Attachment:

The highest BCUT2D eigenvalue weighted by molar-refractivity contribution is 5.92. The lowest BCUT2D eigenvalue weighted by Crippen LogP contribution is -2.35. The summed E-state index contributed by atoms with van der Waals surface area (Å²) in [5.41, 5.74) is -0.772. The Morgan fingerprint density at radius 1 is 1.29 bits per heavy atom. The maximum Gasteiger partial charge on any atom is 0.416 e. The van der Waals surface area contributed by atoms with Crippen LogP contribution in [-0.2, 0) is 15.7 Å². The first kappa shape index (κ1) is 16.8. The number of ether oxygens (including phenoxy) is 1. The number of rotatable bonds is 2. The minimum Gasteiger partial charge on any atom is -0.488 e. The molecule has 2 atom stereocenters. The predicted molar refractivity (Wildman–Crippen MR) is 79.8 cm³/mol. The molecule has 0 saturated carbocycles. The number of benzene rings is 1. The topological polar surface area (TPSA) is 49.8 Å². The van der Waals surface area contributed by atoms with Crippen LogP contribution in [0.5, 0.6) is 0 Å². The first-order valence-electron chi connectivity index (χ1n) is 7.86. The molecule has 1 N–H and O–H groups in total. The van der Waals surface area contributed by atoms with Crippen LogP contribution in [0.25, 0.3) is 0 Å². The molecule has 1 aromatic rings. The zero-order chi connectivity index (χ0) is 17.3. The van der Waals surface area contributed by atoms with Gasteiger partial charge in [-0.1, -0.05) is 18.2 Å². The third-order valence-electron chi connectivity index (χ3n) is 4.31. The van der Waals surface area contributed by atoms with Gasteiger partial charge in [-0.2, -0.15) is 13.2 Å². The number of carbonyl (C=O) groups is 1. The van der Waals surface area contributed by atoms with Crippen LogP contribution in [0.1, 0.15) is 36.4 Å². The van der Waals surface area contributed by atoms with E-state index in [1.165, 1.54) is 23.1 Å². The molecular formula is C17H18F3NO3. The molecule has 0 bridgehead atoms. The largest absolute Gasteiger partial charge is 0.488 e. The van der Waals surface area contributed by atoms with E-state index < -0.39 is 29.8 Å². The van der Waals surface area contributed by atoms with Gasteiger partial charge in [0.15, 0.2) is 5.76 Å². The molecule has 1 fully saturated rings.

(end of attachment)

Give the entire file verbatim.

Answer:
The highest BCUT2D eigenvalue weighted by molar-refractivity contribution is 5.92. The lowest BCUT2D eigenvalue weighted by Crippen LogP contribution is -2.35. The summed E-state index contributed by atoms with van der Waals surface area (Å²) in [5.41, 5.74) is -0.772. The Morgan fingerprint density at radius 1 is 1.29 bits per heavy atom. The maximum Gasteiger partial charge on any atom is 0.416 e. The van der Waals surface area contributed by atoms with Crippen LogP contribution in [-0.2, 0) is 15.7 Å². The first kappa shape index (κ1) is 16.8. The number of ether oxygens (including phenoxy) is 1. The number of rotatable bonds is 2. The minimum Gasteiger partial charge on any atom is -0.488 e. The molecule has 2 atom stereocenters. The predicted molar refractivity (Wildman–Crippen MR) is 79.8 cm³/mol. The molecule has 0 saturated carbocycles. The number of benzene rings is 1. The topological polar surface area (TPSA) is 49.8 Å². The van der Waals surface area contributed by atoms with Crippen LogP contribution in [0.5, 0.6) is 0 Å². The first-order valence-electron chi connectivity index (χ1n) is 7.86. The molecule has 1 N–H and O–H groups in total. The van der Waals surface area contributed by atoms with Crippen LogP contribution in [0.25, 0.3) is 0 Å². The molecule has 1 aromatic rings. The zero-order chi connectivity index (χ0) is 17.3. The van der Waals surface area contributed by atoms with Gasteiger partial charge in [-0.1, -0.05) is 18.2 Å². The third-order valence-electron chi connectivity index (χ3n) is 4.31. The van der Waals surface area contributed by atoms with Gasteiger partial charge in [-0.2, -0.15) is 13.2 Å². The number of carbonyl (C=O) groups is 1. The van der Waals surface area contributed by atoms with Crippen LogP contribution in [0.1, 0.15) is 36.4 Å². The van der Waals surface area contributed by atoms with E-state index in [1.165, 1.54) is 23.1 Å². The molecular formula is C17H18F3NO3. The molecule has 0 bridgehead atoms. The largest absolute Gasteiger partial charge is 0.488 e. The van der Waals surface area contributed by atoms with E-state index < -0.39 is 29.8 Å². The van der Waals surface area contributed by atoms with Gasteiger partial charge in [0.15, 0.2) is 5.76 Å². The molecule has 1 fully saturated rings.